• Devastating floods in Sri Lankacommunity development plans for five districts to improvethe living conditions of poor fisher communities holistically.In 2011 there were 355 active self-help groups involving 19 653people. By giving small loans for starting up a business, weenabled 9267 families to raise their income. 708 youth followedskill development training. 534 youth were employed aftercompleting their vocational training course at the end of 2011.Emergency Relief: Floods in Sri LankaIn January the east of Sri Lanka was flooded. According tothe Disaster Management Centre (DMC) of the Ministry ofDisaster Management (MoDM), over 1.1 million people wereaffected in the January floods, followed by 1.2 million in theFebruary phase. Families that had recently returned and weretrying to rebuild their lives after the war faced magnified THE STORY OF SASITHchallenges in meeting their essential needs and restoring Sasith (9) says: “I came here at Dikkele Childrens Centre twolivelihoods. years ago and I really like it here! I go to the Jaya Sri primaryThe floods have increased vulnerabilities for recent returnees school. When I lived with my grandmother I didn’t go to school.in the Northern Province (UNOCHA report 16, 22 March Now we go to school with the school bus, every day, that is2011). Our partners Mencafep, PPCC, Jeeva Jothy and Koinonia so much fun! After school we have to do our homework, andprovided flood relief to the victims. In total 2852 people (2600 fortunately we get to play after that. I have many friends here,children and 252 adults) received dry ratios (40 children, 40 we sing and dance together. I also like going to the church.adults), health care (60 disabled children), livelihood support When we go to church, the Buddhist children go to the temple.(12 people received support to rebuild their house, 100 people And you know what? We celebrate all holidays! I also competereceived agricultural inputs and 100 people received economic in sports games and already won a couple of times. I want tosupport) or school supplies (2500 children). become better, so I get the first place next time!”A few words from a major sponsorNPL: “It is great that Terre des Hommes uses our 20 000 Euro cheque to build an extra floor on the dining hall of Dikkelle Children’sCentre in Sri Lanka. More space for the boys and the new computer lab will offer the children even more opportunities to developthemselves. The Nationale Postcode Loterij is happy to contribute to this fantastic result.” About Makandura Rural Project Makandura Rural Projects was established in 1986 under the leadership of a social worker supporting children in difficult circumstances. In the process of programme implementation at small scale, the organisation assisted abused, abandoned and neglected children along with the local unemployed and homeless young people of Makandura villages and its surrounding. The main goal of the organisation is “to assist the poorest children, who have suffered all forms of abuse, deprived youth and less fortunate families to become productive and responsible citizens, and to improve the lives and livelihoods of ill-fated members of the local community.” Terre des Hommes supports Makandura Rural Projects since 1988.T E R R E D E S H O M M E S N E T H E R L A N D S - A N N U A L R E P O R T 2 0 11 23 SRI LANK A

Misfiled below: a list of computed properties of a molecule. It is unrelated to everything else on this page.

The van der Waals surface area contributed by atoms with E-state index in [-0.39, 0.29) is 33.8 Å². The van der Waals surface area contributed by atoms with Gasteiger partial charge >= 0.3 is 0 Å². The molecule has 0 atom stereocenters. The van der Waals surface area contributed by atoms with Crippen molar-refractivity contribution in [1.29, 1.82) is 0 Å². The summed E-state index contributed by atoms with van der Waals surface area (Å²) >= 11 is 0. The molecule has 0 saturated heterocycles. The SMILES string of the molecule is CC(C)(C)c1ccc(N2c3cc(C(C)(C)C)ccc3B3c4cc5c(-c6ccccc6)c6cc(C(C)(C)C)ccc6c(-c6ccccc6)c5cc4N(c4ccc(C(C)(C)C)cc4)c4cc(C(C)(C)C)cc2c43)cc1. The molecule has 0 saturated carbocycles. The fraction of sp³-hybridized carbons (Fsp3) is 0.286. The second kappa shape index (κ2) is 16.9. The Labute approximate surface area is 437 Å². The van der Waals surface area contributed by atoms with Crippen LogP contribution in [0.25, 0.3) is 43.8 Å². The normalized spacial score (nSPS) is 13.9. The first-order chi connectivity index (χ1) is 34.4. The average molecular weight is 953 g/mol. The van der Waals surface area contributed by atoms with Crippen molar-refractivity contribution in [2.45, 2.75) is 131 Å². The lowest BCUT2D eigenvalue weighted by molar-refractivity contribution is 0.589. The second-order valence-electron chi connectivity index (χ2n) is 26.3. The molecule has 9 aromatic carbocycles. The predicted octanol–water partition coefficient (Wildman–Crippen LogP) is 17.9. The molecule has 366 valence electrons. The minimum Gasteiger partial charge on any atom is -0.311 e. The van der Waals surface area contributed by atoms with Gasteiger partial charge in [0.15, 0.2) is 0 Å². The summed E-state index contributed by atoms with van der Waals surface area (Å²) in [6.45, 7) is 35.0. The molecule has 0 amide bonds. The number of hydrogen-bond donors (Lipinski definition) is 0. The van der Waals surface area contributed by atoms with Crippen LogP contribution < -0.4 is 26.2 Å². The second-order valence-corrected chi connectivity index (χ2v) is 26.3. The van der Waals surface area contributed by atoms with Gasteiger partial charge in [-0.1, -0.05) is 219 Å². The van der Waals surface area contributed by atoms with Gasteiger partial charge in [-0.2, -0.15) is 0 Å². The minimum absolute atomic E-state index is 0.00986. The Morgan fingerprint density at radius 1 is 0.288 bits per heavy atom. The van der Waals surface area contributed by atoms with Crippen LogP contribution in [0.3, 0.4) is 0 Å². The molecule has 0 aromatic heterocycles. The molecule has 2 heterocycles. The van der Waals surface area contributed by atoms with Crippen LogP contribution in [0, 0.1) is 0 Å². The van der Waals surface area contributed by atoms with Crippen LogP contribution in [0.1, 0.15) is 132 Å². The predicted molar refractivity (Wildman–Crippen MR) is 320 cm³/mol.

• armed men along with some other villagers and none of them returned. Her mother remarried and abandoned Sasikala when she was an infant. Her grandmother looked after her when the war broke out. Sasikala’s village was attacked and approxima- tely 60 villagers were killed, including Sasikala’s grandfather and some other close relatives. Sasikala and her grandmother sought asylum in a refugee camp. At the age of seven, Sasikala helped her grandmother selling hoppers on the street. Poverty and war made her grandmother decide to give Sasikala away as a domestic worker to a wealthy family in Colombo. It was her job to look after the baby in the house. Sasikala was sick of homesickness which eventually made her grandmother take her back. She continued to go to school in the refugee camp and studied up to grade five. Living conditions in the refugee camp were so bad, and her grandmother was old and had difficulties making ends meet, therefore Sasikala was admitted to Jeeva Jothy Children’s Home when she was eleven years old. She continued to go to school and Bharatha dance was her favourite subject. In 2007 she was selected to study Bharatha dance at the University of Jaffna. At that time there was no road transport to Jaffna because of the war, so she used to travel by ship from Trincomalee to Jaffna.THE STORY OF SASIKALAWhen Sasikala was a young girl, disaster struck. At that In 2011 Sasikala graduated from the Jaffna University andtime she lived in an area which was controlled by the Indian holds a degree in Bharatha Dance.Peace Keeping Force. One day her father was taken away by About Jeeva Jothy The organisation started its work in 1992, by provi- ding a safe place for 10 orphaned girls. Since then Jeeva Jothy developed into a professional organisation providing a safe place for 80 war-affected girls. The organisation works towards the empowerment of war- affected girls by providing a safe home, education, life skills and child rights education. Jeeva Jothy has a special focus on sports, arts and crafts. It has been a pioneer for girls’ participation in sports. Among others, it successfully formed the first female karate team in Sri Lanka and has the first FIFA licensed female Tamil beach football referee. In 2011 Terre des Hommes Netherlands continued its phasing out strategy for Sri Lanka. One of the projects that closed down was Jeeva Jothy. For many years Jeeva Jothy provided shelter for war affected girls. In 2010 Terre des Hommes Netherlands and Jeeva Jothy mutually agreed that the rationale for the home was no longer there and decided to close down the project.T E R R E D E S H O M M E S N E T H E R L A N D S - A N N U A L R E P O R T 2 0 11 24 SRI LANK A